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Billie Riddell doesn’t get out much. She doesn’t have a car any more. The 67-year-old Swannanoa resident gets Meals on Wheels. But otherwise, she sees people only about twice a week.

Riddell is a member of a growing demographic, a so-called “elder orphan” whose don’t have much contact with people. As Baby Boomers age, their high divorce rate and low rates of producing children are coming back to haunt them. Especially around the holidays, living alone in your later years can bring about sadness and depression.

“If you see your community celebrating and you don’t have an opportunity to participate, you can start to feel less important,” said Wendy Marsh, executive director of the Council on Aging of Buncombe County. “Isolation and depression are two of the biggest risks that people that live alone face as they age.”

Nearly a quarter of Black Mountain residents are seniors, and a third of them lived alone in 2010, according to U.S. Census done that year. Of those 593 people, three quarters were women. A third of the town’s residents 60 or older received food stamps last year, and a quarter of their households has less than $20,000 in income, the Census data indicates. Like Riddell, two thirds don’t have access to a car.

All that data is cited by SeniorCare.com, a website by the SeniorCare.com Aging Council, a group of professionals who “address key topics facing the senior population,” according to the website.

“Any time you become depressed or you feel mentally or physically disconnected, that can put you at risk of major injury like falling,” said Carol Marak, editor of SeniorCare.com. Sixty-five years old and living alone, she resides in the suburbs of Waco, Texas and doesn’t like to drive at night. That limits and isolates her, she said, giving her a sense of what people like Riddell deal with.

Despite her limited social opportunities, Riddell is never lonely, she said. Loneliness is a state of mind, she said, and not one she frequents, despite having lost her son, her mother and her uncle all around the holiday season. Nonetheless, this time of year brings on melancholy.

“I get very sad around the holidays,” Riddell said last week in raspy voice, cigarette smoke permeating the air of her small house in Swannanoa. She sat in a covered chair, surrounded by the Chinese and Japanese art that her mother had taken a liking to many years ago.  “Everybody’s with family,” she said. “You hear about family coming home. I remember my son coming home from college. Sometimes he would bring a friend with him. It was a wonderful time of year.”

An only child who has a couple of cousins nearby, the West Asheville native has lived in her Swannanoa house for almost eight years. The government helps her with the rent, and she’s grateful, having been made homeless when her uncle died nine years ago and she had to leave his subsidized senior apartment in Asheville. She remembers that time, driving around at Christmas time, looking at other people’s lights. “There’s nothing to do at Christmas unless you have a family,” she said.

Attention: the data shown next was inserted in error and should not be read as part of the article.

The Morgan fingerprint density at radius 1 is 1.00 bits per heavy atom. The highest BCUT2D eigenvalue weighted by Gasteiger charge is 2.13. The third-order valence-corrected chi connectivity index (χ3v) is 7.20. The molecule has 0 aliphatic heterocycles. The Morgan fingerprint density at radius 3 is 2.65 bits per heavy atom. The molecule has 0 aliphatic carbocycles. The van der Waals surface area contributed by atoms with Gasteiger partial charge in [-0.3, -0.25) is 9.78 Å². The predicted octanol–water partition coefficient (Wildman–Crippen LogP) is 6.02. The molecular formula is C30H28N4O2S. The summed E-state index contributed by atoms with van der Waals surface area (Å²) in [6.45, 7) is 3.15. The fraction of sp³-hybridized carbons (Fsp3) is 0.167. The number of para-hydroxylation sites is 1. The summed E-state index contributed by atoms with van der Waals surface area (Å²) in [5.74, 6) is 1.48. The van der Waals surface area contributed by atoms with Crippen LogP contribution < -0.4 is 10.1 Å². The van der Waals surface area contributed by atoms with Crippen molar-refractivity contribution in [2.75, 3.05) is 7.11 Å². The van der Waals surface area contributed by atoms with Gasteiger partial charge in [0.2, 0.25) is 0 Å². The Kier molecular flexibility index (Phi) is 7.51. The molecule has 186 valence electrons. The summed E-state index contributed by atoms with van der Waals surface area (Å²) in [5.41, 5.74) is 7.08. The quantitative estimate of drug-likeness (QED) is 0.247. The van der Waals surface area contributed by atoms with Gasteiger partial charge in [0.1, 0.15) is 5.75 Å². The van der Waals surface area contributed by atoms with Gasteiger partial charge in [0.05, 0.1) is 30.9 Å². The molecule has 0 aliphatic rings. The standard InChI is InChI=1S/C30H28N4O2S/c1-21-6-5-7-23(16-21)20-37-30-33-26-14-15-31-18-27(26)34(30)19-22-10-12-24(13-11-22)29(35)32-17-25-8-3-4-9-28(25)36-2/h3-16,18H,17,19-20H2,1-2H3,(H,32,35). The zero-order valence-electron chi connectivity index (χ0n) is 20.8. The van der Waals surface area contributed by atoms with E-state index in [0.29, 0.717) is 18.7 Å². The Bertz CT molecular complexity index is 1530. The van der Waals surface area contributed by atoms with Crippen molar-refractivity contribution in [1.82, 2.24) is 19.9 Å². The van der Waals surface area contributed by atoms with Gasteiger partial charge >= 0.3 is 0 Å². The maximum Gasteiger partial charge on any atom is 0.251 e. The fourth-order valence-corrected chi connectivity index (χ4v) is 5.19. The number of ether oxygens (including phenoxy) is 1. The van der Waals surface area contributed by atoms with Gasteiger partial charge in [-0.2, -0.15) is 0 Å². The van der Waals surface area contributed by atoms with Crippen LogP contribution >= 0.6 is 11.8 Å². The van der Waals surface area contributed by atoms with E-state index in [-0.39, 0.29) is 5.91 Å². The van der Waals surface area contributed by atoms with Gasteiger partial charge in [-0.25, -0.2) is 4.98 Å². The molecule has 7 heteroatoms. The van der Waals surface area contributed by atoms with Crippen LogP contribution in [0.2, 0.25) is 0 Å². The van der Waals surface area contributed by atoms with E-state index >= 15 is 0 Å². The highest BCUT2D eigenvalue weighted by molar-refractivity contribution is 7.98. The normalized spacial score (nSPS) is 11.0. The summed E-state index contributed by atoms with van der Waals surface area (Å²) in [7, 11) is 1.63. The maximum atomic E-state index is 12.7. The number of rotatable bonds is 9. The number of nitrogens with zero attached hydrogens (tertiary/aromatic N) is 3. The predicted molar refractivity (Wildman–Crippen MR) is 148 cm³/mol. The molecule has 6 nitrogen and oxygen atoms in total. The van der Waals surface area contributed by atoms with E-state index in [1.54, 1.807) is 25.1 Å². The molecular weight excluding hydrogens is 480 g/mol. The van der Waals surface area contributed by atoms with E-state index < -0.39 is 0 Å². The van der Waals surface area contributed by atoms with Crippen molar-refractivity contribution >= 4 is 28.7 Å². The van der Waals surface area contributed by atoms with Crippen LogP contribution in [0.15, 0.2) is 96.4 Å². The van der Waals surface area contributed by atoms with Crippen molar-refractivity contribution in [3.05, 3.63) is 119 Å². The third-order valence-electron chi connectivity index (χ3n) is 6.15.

Riddell doesn’t allow herself to get depressed, she said. But it happens anyway, especially during the holidays. “It comes up in waves,” she said matter-of-factly. She remembers the “tipsy cake” and the Santa cookies her mother baked at Christmas. She misses shopping for her son.

“It gets lonely at times,” she said. But she can stay up late with the TV and a cup of cocoa and not worry about disturbing anyone.

“Loneliness is a big issue for older adults,” Marsh said, and the holidays can increase their sense of isolation. “That can be hard to combat if you don’t have someone to talk to,” she said.

The Council on Aging of Buncombe County (coabc.org) provides services to “a lot” of homebound older adults “who are pretty isolated,” Marsh said. It matches vetted volunteers with some of its elderly clients, providing them with an hour or so of conversation periodically. Once a month, the council provides food deliveries for clients who can’t get out to grocery shop.

It sponsors four senior center dining sites in Buncombe County. One of them is at Lakeview Center for Active Aging in Black Mountain. Seniors come for meals catered by Moose Café as well as conversation, exercise and activities (some four dozen people show up every day Monday through Friday, Marsh said). Before lunch Jan. 9, the council on aging will explain the services it offers to diners.

The council’s “Call A Ride” program helps seniors go to doctor offices, grocery stores and elsewhere. Its in-home aide program helps people with housekeeping and cooking and provides some conversation, Marsh said.

Once a month one of Riddell’s cousins comes to take her to grocery shopping. An assistant pastor used to stop by. Riddell sees her neighbors occasionally, but one of them, a man she knew for years, just died. A couple of times a week, she talks to a girlfriend she’s known since high school. They try to get together once a month with some other friends to eat out, but that’s often too expensive for Riddell, so she stays home.

The loneliness, such that she feels, is worse after supper when all her busyness – her cleaning the house, organizing closets, sweeping the porch – is over for the day. Then it’s just her and her dog Pooh and her two birds in their cage.

“I just sit down and let myself think about it,” she said of the emptiness. “All in all, living by yourself is all in your mind.”

Check on your neighbors

Prevent a senior from being alone by visiting on occasion. Contact Council on Aging of Buncombe County (277-8288) if you’re concerned about an elderly person who lives alone. It will contact the person to see if they want help. Also, visit seniorcare.com for other local contacts.

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